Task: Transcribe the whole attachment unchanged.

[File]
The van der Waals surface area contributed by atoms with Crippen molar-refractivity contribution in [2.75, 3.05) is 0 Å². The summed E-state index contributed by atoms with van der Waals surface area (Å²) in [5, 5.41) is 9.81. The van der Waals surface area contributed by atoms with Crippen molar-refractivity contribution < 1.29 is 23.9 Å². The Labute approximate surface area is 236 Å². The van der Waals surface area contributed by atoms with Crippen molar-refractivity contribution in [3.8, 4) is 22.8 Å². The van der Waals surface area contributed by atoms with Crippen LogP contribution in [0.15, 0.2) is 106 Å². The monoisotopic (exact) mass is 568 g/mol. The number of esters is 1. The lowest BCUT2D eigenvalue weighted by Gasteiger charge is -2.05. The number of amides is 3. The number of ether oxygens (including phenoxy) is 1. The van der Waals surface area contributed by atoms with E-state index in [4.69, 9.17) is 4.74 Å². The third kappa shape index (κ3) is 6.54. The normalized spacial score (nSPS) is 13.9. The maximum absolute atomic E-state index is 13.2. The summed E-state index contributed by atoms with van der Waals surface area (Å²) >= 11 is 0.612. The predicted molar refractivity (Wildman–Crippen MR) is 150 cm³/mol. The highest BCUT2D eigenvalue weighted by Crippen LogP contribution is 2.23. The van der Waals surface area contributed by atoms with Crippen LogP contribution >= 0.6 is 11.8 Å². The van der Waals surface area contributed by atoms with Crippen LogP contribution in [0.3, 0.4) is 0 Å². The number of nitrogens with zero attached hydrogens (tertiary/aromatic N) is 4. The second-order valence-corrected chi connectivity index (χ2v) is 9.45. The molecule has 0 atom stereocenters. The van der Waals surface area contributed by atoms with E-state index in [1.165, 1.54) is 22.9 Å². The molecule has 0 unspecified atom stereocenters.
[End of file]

The van der Waals surface area contributed by atoms with Crippen molar-refractivity contribution in [2.75, 3.05) is 0 Å². The summed E-state index contributed by atoms with van der Waals surface area (Å²) in [5, 5.41) is 9.81. The van der Waals surface area contributed by atoms with Crippen molar-refractivity contribution < 1.29 is 23.9 Å². The Labute approximate surface area is 236 Å². The van der Waals surface area contributed by atoms with Crippen molar-refractivity contribution in [3.8, 4) is 22.8 Å². The van der Waals surface area contributed by atoms with Crippen LogP contribution in [0.15, 0.2) is 106 Å². The monoisotopic (exact) mass is 568 g/mol. The number of esters is 1. The lowest BCUT2D eigenvalue weighted by Gasteiger charge is -2.05. The number of amides is 3. The number of ether oxygens (including phenoxy) is 1. The van der Waals surface area contributed by atoms with E-state index in [4.69, 9.17) is 4.74 Å². The third kappa shape index (κ3) is 6.54. The normalized spacial score (nSPS) is 13.9. The maximum absolute atomic E-state index is 13.2. The summed E-state index contributed by atoms with van der Waals surface area (Å²) >= 11 is 0.612. The predicted molar refractivity (Wildman–Crippen MR) is 150 cm³/mol. The highest BCUT2D eigenvalue weighted by Crippen LogP contribution is 2.23. The van der Waals surface area contributed by atoms with Crippen LogP contribution >= 0.6 is 11.8 Å². The van der Waals surface area contributed by atoms with Crippen LogP contribution in [0.3, 0.4) is 0 Å². The number of nitrogens with zero attached hydrogens (tertiary/aromatic N) is 4. The second-order valence-corrected chi connectivity index (χ2v) is 9.45. The molecule has 0 atom stereocenters. The van der Waals surface area contributed by atoms with E-state index in [1.165, 1.54) is 22.9 Å². The molecule has 0 unspecified atom stereocenters.